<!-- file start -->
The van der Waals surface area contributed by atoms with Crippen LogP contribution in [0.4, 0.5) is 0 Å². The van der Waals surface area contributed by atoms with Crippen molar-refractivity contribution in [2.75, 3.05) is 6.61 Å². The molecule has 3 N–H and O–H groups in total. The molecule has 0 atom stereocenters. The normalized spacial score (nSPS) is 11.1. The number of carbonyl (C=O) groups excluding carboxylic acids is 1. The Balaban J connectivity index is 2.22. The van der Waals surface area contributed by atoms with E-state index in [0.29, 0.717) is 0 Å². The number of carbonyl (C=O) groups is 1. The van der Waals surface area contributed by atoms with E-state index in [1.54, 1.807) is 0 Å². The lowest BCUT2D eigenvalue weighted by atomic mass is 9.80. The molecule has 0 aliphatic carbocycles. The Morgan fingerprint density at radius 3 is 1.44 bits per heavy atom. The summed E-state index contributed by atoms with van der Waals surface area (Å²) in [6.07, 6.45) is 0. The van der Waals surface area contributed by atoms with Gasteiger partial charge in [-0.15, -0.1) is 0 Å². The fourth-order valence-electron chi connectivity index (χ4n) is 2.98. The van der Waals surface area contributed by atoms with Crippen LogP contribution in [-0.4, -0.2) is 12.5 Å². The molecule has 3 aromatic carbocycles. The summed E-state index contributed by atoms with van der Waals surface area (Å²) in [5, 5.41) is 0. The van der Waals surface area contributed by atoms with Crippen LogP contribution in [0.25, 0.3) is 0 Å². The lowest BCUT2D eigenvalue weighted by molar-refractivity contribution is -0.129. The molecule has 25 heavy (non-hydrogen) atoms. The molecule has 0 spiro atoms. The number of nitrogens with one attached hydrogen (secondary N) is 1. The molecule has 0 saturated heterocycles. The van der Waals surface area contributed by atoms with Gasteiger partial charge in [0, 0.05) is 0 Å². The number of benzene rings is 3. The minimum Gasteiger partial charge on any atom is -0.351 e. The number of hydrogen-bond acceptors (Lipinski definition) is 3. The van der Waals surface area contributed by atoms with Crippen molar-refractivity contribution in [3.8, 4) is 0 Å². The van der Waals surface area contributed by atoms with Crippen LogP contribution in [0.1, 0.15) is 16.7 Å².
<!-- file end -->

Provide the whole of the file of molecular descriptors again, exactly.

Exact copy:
The van der Waals surface area contributed by atoms with Crippen LogP contribution in [0.4, 0.5) is 0 Å². The van der Waals surface area contributed by atoms with Crippen molar-refractivity contribution in [2.75, 3.05) is 6.61 Å². The molecule has 3 N–H and O–H groups in total. The molecule has 0 atom stereocenters. The normalized spacial score (nSPS) is 11.1. The number of carbonyl (C=O) groups excluding carboxylic acids is 1. The Balaban J connectivity index is 2.22. The van der Waals surface area contributed by atoms with E-state index in [0.29, 0.717) is 0 Å². The number of carbonyl (C=O) groups is 1. The van der Waals surface area contributed by atoms with E-state index in [1.54, 1.807) is 0 Å². The lowest BCUT2D eigenvalue weighted by atomic mass is 9.80. The molecule has 0 aliphatic carbocycles. The Morgan fingerprint density at radius 3 is 1.44 bits per heavy atom. The summed E-state index contributed by atoms with van der Waals surface area (Å²) in [6.07, 6.45) is 0. The van der Waals surface area contributed by atoms with Gasteiger partial charge in [-0.15, -0.1) is 0 Å². The fourth-order valence-electron chi connectivity index (χ4n) is 2.98. The van der Waals surface area contributed by atoms with Crippen LogP contribution in [-0.4, -0.2) is 12.5 Å². The molecule has 3 aromatic carbocycles. The summed E-state index contributed by atoms with van der Waals surface area (Å²) in [5, 5.41) is 0. The van der Waals surface area contributed by atoms with Crippen LogP contribution in [0.25, 0.3) is 0 Å². The lowest BCUT2D eigenvalue weighted by molar-refractivity contribution is -0.129. The molecule has 25 heavy (non-hydrogen) atoms. The molecule has 0 spiro atoms. The number of nitrogens with one attached hydrogen (secondary N) is 1. The molecule has 0 saturated heterocycles. The van der Waals surface area contributed by atoms with Gasteiger partial charge in [0, 0.05) is 0 Å². The number of benzene rings is 3. The minimum Gasteiger partial charge on any atom is -0.351 e. The number of hydrogen-bond acceptors (Lipinski definition) is 3. The van der Waals surface area contributed by atoms with Crippen molar-refractivity contribution in [3.8, 4) is 0 Å². The van der Waals surface area contributed by atoms with Crippen LogP contribution in [0.1, 0.15) is 16.7 Å².